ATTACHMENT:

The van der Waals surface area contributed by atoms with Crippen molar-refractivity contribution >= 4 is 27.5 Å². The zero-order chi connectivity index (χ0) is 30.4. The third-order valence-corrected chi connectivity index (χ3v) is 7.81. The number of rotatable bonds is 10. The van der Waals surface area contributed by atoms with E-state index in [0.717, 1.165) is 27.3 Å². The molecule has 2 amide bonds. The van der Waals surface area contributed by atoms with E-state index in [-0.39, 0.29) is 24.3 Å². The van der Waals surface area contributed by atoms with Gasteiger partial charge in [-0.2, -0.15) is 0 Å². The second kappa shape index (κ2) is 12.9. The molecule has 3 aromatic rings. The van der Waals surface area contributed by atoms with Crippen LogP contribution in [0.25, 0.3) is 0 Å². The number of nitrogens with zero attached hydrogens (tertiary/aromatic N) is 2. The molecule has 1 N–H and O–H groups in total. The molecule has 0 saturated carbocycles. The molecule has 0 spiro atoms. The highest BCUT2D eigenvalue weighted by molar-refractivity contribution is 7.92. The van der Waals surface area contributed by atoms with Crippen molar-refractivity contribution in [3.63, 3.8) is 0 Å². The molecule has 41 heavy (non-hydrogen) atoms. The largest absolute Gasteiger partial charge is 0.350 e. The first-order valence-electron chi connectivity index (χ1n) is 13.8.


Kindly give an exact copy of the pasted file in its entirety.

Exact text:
The van der Waals surface area contributed by atoms with Crippen molar-refractivity contribution >= 4 is 27.5 Å². The zero-order chi connectivity index (χ0) is 30.4. The third-order valence-corrected chi connectivity index (χ3v) is 7.81. The number of rotatable bonds is 10. The van der Waals surface area contributed by atoms with E-state index in [0.717, 1.165) is 27.3 Å². The molecule has 2 amide bonds. The van der Waals surface area contributed by atoms with E-state index in [-0.39, 0.29) is 24.3 Å². The van der Waals surface area contributed by atoms with Gasteiger partial charge in [-0.2, -0.15) is 0 Å². The second kappa shape index (κ2) is 12.9. The molecule has 3 aromatic rings. The van der Waals surface area contributed by atoms with Crippen LogP contribution in [0.25, 0.3) is 0 Å². The number of nitrogens with zero attached hydrogens (tertiary/aromatic N) is 2. The molecule has 1 N–H and O–H groups in total. The molecule has 0 saturated carbocycles. The molecule has 0 spiro atoms. The highest BCUT2D eigenvalue weighted by molar-refractivity contribution is 7.92. The van der Waals surface area contributed by atoms with Crippen molar-refractivity contribution in [3.63, 3.8) is 0 Å². The molecule has 41 heavy (non-hydrogen) atoms. The largest absolute Gasteiger partial charge is 0.350 e. The first-order valence-electron chi connectivity index (χ1n) is 13.8.